I welcome the opportunity to comment on the Bill. As previous speakers have alluded to, the UK is due to leave the EU at the end of next month. We do not know how or under what conditions it will leave. This Bill is a product of that uncertainty. It is prudent legislation, which I hope will never be used, but hope is not a strategy upon which the Government can rely. As Minister of State with responsibility for financial services and insurance, the topic of Brexit is raised at every meeting I attend. The uncertainty surrounding the type of Brexit there will be is impacting on businesses and their investment decisions not just in the UK, but here in Ireland. A number of issues are repeated along with a number of problems Brexit poses in respect of insurance from a financial services perspective.
Contract continuity is the main risk posed in respect of insurance from a financial services perspective. In the absence of a political agreement between the EU and the UK, UK insurers will no longer be able to write new business in Ireland on freedom of service or freedom of establishment bases and will not have the authority to continue to service contracts that were concluded prior to the Brexit decision. In a worst-case scenario, this could mean that an insurer could not, or would not, pay claims or benefits under existing policies. This issue will impact some member states more than others but, given the substantial volume of cross-border insurance business between Ireland and the UK, it is important that we take the necessary steps to protect Irish policyholders through the proposed legislation for a temporary run-off regime. The Department of Finance and the Central Bank of Ireland have been working closely over recent months to come up with a solution to the issue addressed in this legislation. The Central Bank has also engaged with the European Insurance and Occupational Pensions Authority, EIOPA, to assess Brexit-related risks and mitigation as well as issues relating to ongoing supervisory co-operation.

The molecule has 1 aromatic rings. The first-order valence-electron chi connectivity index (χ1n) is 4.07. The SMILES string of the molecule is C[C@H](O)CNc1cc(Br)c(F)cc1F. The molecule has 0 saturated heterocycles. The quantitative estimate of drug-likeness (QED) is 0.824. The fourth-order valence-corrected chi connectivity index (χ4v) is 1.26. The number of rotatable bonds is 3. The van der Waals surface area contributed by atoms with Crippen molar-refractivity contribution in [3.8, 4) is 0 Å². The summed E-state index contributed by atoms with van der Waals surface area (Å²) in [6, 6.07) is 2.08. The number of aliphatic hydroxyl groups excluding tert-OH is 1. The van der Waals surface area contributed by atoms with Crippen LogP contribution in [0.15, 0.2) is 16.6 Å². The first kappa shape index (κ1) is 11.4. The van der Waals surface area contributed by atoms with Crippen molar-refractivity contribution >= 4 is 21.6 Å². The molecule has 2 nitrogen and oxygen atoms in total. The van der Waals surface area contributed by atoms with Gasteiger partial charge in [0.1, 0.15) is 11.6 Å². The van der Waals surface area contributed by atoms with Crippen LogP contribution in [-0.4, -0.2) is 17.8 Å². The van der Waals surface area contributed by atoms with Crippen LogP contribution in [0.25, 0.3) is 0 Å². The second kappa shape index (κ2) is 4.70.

With regard to the impact of Brexit, the decision of the UK to exit the EU undoubtedly poses challenges for the Irish insurance market given the level of cross-border insurance business. This will be the case no matter the outcome of negotiations on the UK's withdrawal from the EU. Regarding general liability insurance, including employer and public liability insurance in particular, I understand that the majority of the main non-life insurers operating in Ireland also write this type of business. In this regard, the Central Bank of Ireland has advised that in 2017 40% of the domestic Irish liability market was provided by UK-authorised insurers, with one large UK insurer accounting for 22% of the total liability exposure. The Central Bank notes that this insurer has implemented its Brexit plan for both new and existing business. The majority of undertakings providing liability insurance have developed and are progressing and implementing Brexit plans on time for 29 March. As liability insurance is a commercial insurance product, the Central Bank expects that insurance brokers will review the capacity of the insurance market and ensure their commercial clients are provided with products from insurers suitable to match their needs.
The impact of Brexit on the provision of insurance will not be that significant. Of much more importance to the general health of the sector is the need to address the high level of awards for soft tissue injuries in line with the recommendations of the Personal Injuries Commission, PIC.
The Government strategy to develop the international financial services sector, IFS2020, was launched in 2015. That plan was based on the 2009 plan, so the plan has stood for the greater part of a decade. Since May 2018, officials in the Department of Finance and I have completed a substantial body of work to prepare a successor to the current strategy for the development of the international financial services sector as IFS2020 is now in its final year. I expect the work will be concluded and a proposal brought to Government in the coming weeks. I hope and anticipate that strategy will move through the Government processes before the end of March.